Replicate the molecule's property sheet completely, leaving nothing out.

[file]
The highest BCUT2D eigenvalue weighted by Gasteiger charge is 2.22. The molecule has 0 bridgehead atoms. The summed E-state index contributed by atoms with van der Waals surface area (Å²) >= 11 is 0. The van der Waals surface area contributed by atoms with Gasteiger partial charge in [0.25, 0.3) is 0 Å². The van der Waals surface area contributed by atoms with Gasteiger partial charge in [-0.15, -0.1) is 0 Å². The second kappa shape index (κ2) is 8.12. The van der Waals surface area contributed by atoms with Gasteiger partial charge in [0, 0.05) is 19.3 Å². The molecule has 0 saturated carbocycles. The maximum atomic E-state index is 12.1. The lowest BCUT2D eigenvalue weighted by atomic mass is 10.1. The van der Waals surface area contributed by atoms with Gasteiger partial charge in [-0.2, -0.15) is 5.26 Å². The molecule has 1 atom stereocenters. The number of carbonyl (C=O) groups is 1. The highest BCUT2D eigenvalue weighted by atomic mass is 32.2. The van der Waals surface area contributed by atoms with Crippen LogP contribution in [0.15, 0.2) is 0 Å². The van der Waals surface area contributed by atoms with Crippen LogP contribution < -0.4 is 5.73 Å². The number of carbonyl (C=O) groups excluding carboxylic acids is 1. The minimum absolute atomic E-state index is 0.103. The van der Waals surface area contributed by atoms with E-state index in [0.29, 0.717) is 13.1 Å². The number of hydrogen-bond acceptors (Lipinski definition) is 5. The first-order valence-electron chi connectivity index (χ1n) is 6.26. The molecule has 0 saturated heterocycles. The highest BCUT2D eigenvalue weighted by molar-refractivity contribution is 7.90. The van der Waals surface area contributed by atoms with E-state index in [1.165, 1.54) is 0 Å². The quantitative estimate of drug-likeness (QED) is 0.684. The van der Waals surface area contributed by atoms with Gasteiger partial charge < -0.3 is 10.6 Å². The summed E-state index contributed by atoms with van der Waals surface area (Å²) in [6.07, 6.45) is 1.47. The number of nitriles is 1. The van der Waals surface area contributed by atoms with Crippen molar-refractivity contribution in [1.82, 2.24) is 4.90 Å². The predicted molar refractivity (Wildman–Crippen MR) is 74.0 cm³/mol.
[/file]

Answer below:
The highest BCUT2D eigenvalue weighted by Gasteiger charge is 2.22. The molecule has 0 bridgehead atoms. The summed E-state index contributed by atoms with van der Waals surface area (Å²) >= 11 is 0. The van der Waals surface area contributed by atoms with Gasteiger partial charge in [0.25, 0.3) is 0 Å². The van der Waals surface area contributed by atoms with Gasteiger partial charge in [-0.15, -0.1) is 0 Å². The second kappa shape index (κ2) is 8.12. The van der Waals surface area contributed by atoms with Gasteiger partial charge in [0, 0.05) is 19.3 Å². The molecule has 0 saturated carbocycles. The maximum atomic E-state index is 12.1. The lowest BCUT2D eigenvalue weighted by atomic mass is 10.1. The van der Waals surface area contributed by atoms with Gasteiger partial charge in [-0.2, -0.15) is 5.26 Å². The molecule has 1 atom stereocenters. The number of carbonyl (C=O) groups is 1. The highest BCUT2D eigenvalue weighted by atomic mass is 32.2. The van der Waals surface area contributed by atoms with Crippen LogP contribution in [0.15, 0.2) is 0 Å². The van der Waals surface area contributed by atoms with Crippen LogP contribution < -0.4 is 5.73 Å². The number of carbonyl (C=O) groups excluding carboxylic acids is 1. The minimum absolute atomic E-state index is 0.103. The van der Waals surface area contributed by atoms with E-state index in [0.29, 0.717) is 13.1 Å². The number of hydrogen-bond acceptors (Lipinski definition) is 5. The first-order valence-electron chi connectivity index (χ1n) is 6.26. The molecule has 0 saturated heterocycles. The highest BCUT2D eigenvalue weighted by molar-refractivity contribution is 7.90. The van der Waals surface area contributed by atoms with E-state index in [1.165, 1.54) is 0 Å². The quantitative estimate of drug-likeness (QED) is 0.684. The van der Waals surface area contributed by atoms with Gasteiger partial charge < -0.3 is 10.6 Å². The summed E-state index contributed by atoms with van der Waals surface area (Å²) in [6.07, 6.45) is 1.47. The number of nitriles is 1. The van der Waals surface area contributed by atoms with Crippen molar-refractivity contribution in [1.82, 2.24) is 4.90 Å². The predicted molar refractivity (Wildman–Crippen MR) is 74.0 cm³/mol.